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I've recently had an experience of writing a shell script which crashed a server (and damaged a partition) by consuming all resources. It was hooked up to a cron job, and it seems it took longer to run than the interval between executions, over time snowballing out of control.

Now, I've since modified it to record its running state, and to not run more than once simultaneously. My question is: are there other, simple ways to safeguard a script against causing harm? Is there a standard list of things a script should do to behave properly, not consume too many resources, to fail gracefully, alert the right people, etc?

Basically: what other pitfalls should I avoid?

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3 Answers 3

Computers do exactly what they are told. The only way to ensure that a script "behaves properly" is to write it so that it will behave properly, under all scenarios.

Some basic advice:

  1. Implement some kind of monitoring system.
    The fact that your system blew up without you knowing it was coming tells me you either do not have a monitoring system, or your current system isn't good enough.
    Invest some time in making sure that your servers tell you that there's a problem before they fall over.
  2. Include appropriate safeguards in scripts run from cron.
    Your script stepped on its own tail. That shouldn't happen.
    You've learned the hard way that you need to guard against this sort of thing (and have the system notify you if it happens).
  3. Design and Test More Thoroughly.
    Carefully evaluate every script you are going to deploy to make sure it won't produce undesirable side effects. If you can imagine a failure scenario, test for it (and handle it properly!).
    Take the time to simulate failures (either by hard-coding the condition to true in your script, or by generating the circumstances to test your detection logic.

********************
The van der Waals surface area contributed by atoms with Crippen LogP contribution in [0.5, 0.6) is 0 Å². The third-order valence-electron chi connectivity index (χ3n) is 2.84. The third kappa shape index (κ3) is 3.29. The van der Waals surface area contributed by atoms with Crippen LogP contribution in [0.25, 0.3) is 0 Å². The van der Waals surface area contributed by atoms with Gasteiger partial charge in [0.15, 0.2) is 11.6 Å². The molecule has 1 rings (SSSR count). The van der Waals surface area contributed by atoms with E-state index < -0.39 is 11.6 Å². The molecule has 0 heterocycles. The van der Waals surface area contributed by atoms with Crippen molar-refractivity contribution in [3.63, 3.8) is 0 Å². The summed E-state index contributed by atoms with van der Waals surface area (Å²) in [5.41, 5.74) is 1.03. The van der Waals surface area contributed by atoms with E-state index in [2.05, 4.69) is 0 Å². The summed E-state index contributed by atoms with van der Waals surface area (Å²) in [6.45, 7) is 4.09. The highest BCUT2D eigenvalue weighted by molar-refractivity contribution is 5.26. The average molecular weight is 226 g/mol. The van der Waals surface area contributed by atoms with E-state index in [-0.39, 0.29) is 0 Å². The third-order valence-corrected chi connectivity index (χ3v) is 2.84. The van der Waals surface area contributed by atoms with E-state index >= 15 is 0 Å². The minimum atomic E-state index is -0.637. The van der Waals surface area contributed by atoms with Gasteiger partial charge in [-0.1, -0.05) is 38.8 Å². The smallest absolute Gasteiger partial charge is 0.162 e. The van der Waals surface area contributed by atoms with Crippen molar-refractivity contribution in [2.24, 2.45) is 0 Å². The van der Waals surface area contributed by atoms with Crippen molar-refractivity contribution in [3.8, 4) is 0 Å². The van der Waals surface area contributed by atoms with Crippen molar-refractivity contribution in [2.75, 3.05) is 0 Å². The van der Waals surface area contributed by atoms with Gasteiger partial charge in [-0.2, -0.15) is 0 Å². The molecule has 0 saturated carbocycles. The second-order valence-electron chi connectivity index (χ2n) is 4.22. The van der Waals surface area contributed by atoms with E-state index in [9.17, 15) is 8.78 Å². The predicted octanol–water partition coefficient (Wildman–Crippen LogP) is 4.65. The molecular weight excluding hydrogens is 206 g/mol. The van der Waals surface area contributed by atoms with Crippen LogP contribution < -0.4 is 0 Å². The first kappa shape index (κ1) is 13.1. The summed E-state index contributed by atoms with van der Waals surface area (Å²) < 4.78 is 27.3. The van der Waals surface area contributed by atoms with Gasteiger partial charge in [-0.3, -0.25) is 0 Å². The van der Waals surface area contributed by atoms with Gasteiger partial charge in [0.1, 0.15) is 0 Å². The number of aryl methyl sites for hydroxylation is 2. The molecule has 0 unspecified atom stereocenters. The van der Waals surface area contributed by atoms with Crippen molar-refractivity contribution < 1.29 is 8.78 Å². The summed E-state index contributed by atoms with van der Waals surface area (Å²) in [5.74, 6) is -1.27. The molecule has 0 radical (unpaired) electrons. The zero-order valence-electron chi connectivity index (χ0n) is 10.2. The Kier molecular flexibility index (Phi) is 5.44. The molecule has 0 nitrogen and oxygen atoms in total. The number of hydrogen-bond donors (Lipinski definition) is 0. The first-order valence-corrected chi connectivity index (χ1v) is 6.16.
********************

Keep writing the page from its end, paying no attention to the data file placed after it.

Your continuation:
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Ok - but my question is "what safeguards should I implement", and your answer 2 is "implement appropriate safeguards". Is there a list? Best practices? Patterns? –  Steve Bennett Jan 23 '12 at 8:14
No. The appropriate safeguards vary depending on what you are doing. There is no one-size-fits-all solution - You need to analyze your particular situation and act accordingly. Providing an exhaustive list would require solving the Halting Problem. –  voretaq7 Jan 23 '12 at 9:04

The safeguards you are talking about depend on what your script is doing. For example, it will be better to backup some important file before modifying it in an automatic way. If the script fails in some way and corrupted this important file, you are safe because you have backup and so on.

One important thing to mention is logging, logging, and logging. If your script is running in the background without a log file showing its progress and what is doing, you will have no idea about any potential problem in the near or far future. Don't forget to include time stamp of each log entry and enable NTP service to know exactly at what time this happened.

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The problem I'm having with logging is ending up with a massive, highly verbose log that is very hard to skim. –  Steve Bennett Jan 23 '12 at 11:29
You can set several levels of logging. Under normal conditions, you should log only the errors and warnings and some info. Logrotate can help you managing your logs as well to avoid very huge log files. –  Khaled Jan 23 '12 at 11:40

In the end, we now run the script inside a VM. That vastly limits the scope of damage that can be caused.

The frightening thing about Linux (for me, at least) is that minor typos or bugs can have devastating effects. Even something like running a command with a ${VARIABLE} can have a totally different (and destructive) meaning if that variable is blank, or contains a space.

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Hate to break it to you, but you can break Windows or any other O/S just as easily with a bit of careless scripting as the administrator user. The key is to use the least amount of permissions necessary to do the job. –  Magellan Feb 14 '12 at 5:14
Entirely plausible - but not relevant. And actually I should replace "Linux" with "Bash" in the above. It's the endless text munging, different escaping mechanisms, substitutions etc that are so error-prone. –  Steve Bennett Feb 14 '12 at 6:23
Well, yes. Bash is much more an art than a science even on a good day. –  Magellan Feb 14 '12 at 15:53

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